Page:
Sen. Chuck Schumer holds a news conference on Sunday, April...

Sen. Chuck Schumer holds a news conference on Sunday, April 23, 2017, in front of Penn Station, where upstate resident Anthony De-Michael witnessed a recent stampede triggered by a police Taser incident. Credit: Newsday / Laura Figueroa

A stampede at Penn Station this month that injured 16 people has spurred Sen. Chuck Schumer to call for the creation of a joint command center at the busy transit hub aimed at improving communication among various agencies patrolling the station.

“The panic and the chaos that ensued raises disturbing questions,” Schumer (D-N.Y.) said at a news conference Sunday outside the midtown Manhattan rail station. “It makes me wonder just who’s in charge here. So many different agencies, so many jurisdictions . . . it’s imperative that the agencies here, Amtrak above all, get their house in order to not let this happen again.”

Schumer, the Senate minority leader, said a centralized command center would have helped prevent the mass confusion and chaos that erupted at the crowded terminal on April 14 when scores of commuters scrambled to flee the area amid false reports that shots had been fired. In actuality, an Amtrak police officer had used a stun gun on an unruly man.

The incident underscored the need for more training and drills and coordination among the multiple law enforcement agencies overseeing security at the station, Schumer said. They include Amtrak, the National Guard, the Metropolitan Transportation Authority, NJ Transit and the NYPD, he said.

“Public spaces are a real challenge to law enforcement, and any mishap could prove deadly,” Schumer said.

Schumer also pressed the federal government to boost funding for Amtrak, noting that “Amtrak security funding has dropped 60 percent since 2009.” He also urged the Department of Homeland Security to issue recommendations to keep mass transit hubs “safer in the event of another false shooter scare.”

Schumer said he has reached out to the patchwork of agencies involved and said “they’re very open to the ideas.”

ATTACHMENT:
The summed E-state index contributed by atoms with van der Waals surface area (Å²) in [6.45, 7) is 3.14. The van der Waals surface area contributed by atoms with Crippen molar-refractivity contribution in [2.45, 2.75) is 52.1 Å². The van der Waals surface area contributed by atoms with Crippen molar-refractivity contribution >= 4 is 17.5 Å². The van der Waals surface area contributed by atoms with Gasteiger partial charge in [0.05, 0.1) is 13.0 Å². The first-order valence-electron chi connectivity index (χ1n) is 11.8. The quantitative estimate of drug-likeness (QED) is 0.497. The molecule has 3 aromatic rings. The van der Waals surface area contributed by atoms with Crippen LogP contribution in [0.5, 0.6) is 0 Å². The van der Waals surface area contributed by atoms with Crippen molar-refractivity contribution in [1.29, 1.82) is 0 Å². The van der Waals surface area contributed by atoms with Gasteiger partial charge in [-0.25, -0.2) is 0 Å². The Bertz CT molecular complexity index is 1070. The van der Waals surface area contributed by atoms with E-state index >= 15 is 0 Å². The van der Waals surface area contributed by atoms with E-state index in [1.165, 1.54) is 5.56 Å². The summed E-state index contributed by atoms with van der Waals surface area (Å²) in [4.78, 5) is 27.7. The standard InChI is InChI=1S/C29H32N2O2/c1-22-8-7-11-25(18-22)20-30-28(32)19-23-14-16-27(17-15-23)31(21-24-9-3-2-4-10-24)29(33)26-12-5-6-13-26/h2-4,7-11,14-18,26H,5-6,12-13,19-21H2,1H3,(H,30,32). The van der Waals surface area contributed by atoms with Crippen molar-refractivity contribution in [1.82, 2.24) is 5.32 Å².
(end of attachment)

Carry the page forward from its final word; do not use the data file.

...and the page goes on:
Asked about Schumer’s proposal, Amtrak spokesman Mike Tolbert called it “an important step forward in our joint efforts to put safety first at Penn Station.”

Tolbert said Amtrak last week hosted a meeting “with more than 50 law enforcement officers, first responders and area stakeholders of New York Penn Station to review the crowd incident that occurred,” and that a task force is working on developing recommendations to “help improve preparedness and enhance the safety of the station for all.”

Last year, Schumer pressed for the creation of a command station at Kennedy Airport in response to a similar stampede incident in August triggered by false reports of a shooting. A temporary command station had since been established, with the agencies working on the construction of a permanent office, Schumer said.

Shortly after Schumer wrapped up his remarks an Amtrak train bound for Albany broke down and got stuck in the Hudson River tunnel just outside the station for more than an hour.

Amtrak Police Capt. Rose Noll said there were no injuries reported among the more than 230 passengers on board. A rescue train was dispatched to pull the train back to Penn Station, authorities said.

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